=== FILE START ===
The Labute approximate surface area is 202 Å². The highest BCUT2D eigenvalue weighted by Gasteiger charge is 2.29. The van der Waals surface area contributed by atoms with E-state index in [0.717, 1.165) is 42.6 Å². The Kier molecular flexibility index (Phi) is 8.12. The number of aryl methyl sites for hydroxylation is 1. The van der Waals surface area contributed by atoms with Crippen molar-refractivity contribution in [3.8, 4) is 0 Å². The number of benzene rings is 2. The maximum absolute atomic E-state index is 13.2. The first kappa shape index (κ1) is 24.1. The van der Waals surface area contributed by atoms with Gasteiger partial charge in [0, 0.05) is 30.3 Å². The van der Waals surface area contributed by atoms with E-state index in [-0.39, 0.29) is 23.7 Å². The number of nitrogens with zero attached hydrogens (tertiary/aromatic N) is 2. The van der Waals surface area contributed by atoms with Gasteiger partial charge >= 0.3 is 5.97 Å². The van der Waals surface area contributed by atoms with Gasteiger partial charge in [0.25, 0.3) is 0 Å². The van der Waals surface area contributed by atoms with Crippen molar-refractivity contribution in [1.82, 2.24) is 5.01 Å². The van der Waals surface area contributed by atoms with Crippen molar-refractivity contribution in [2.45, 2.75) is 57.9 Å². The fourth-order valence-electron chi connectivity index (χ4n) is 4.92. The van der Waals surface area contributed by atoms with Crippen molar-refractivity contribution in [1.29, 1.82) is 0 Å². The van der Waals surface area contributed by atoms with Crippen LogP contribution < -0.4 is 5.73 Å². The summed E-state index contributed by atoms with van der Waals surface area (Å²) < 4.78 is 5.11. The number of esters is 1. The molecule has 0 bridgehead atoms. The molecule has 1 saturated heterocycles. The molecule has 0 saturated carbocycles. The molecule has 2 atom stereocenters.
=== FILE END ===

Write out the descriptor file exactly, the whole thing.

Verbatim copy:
The Labute approximate surface area is 202 Å². The highest BCUT2D eigenvalue weighted by Gasteiger charge is 2.29. The van der Waals surface area contributed by atoms with E-state index in [0.717, 1.165) is 42.6 Å². The Kier molecular flexibility index (Phi) is 8.12. The number of aryl methyl sites for hydroxylation is 1. The van der Waals surface area contributed by atoms with Crippen molar-refractivity contribution in [3.8, 4) is 0 Å². The number of benzene rings is 2. The maximum absolute atomic E-state index is 13.2. The first kappa shape index (κ1) is 24.1. The van der Waals surface area contributed by atoms with Gasteiger partial charge in [0, 0.05) is 30.3 Å². The van der Waals surface area contributed by atoms with E-state index in [-0.39, 0.29) is 23.7 Å². The number of nitrogens with zero attached hydrogens (tertiary/aromatic N) is 2. The van der Waals surface area contributed by atoms with Gasteiger partial charge >= 0.3 is 5.97 Å². The van der Waals surface area contributed by atoms with Gasteiger partial charge in [0.25, 0.3) is 0 Å². The van der Waals surface area contributed by atoms with Crippen molar-refractivity contribution in [1.82, 2.24) is 5.01 Å². The van der Waals surface area contributed by atoms with Crippen molar-refractivity contribution in [2.45, 2.75) is 57.9 Å². The fourth-order valence-electron chi connectivity index (χ4n) is 4.92. The van der Waals surface area contributed by atoms with Crippen molar-refractivity contribution in [1.29, 1.82) is 0 Å². The van der Waals surface area contributed by atoms with Crippen LogP contribution < -0.4 is 5.73 Å². The summed E-state index contributed by atoms with van der Waals surface area (Å²) < 4.78 is 5.11. The number of esters is 1. The molecule has 0 bridgehead atoms. The molecule has 1 saturated heterocycles. The molecule has 0 saturated carbocycles. The molecule has 2 atom stereocenters.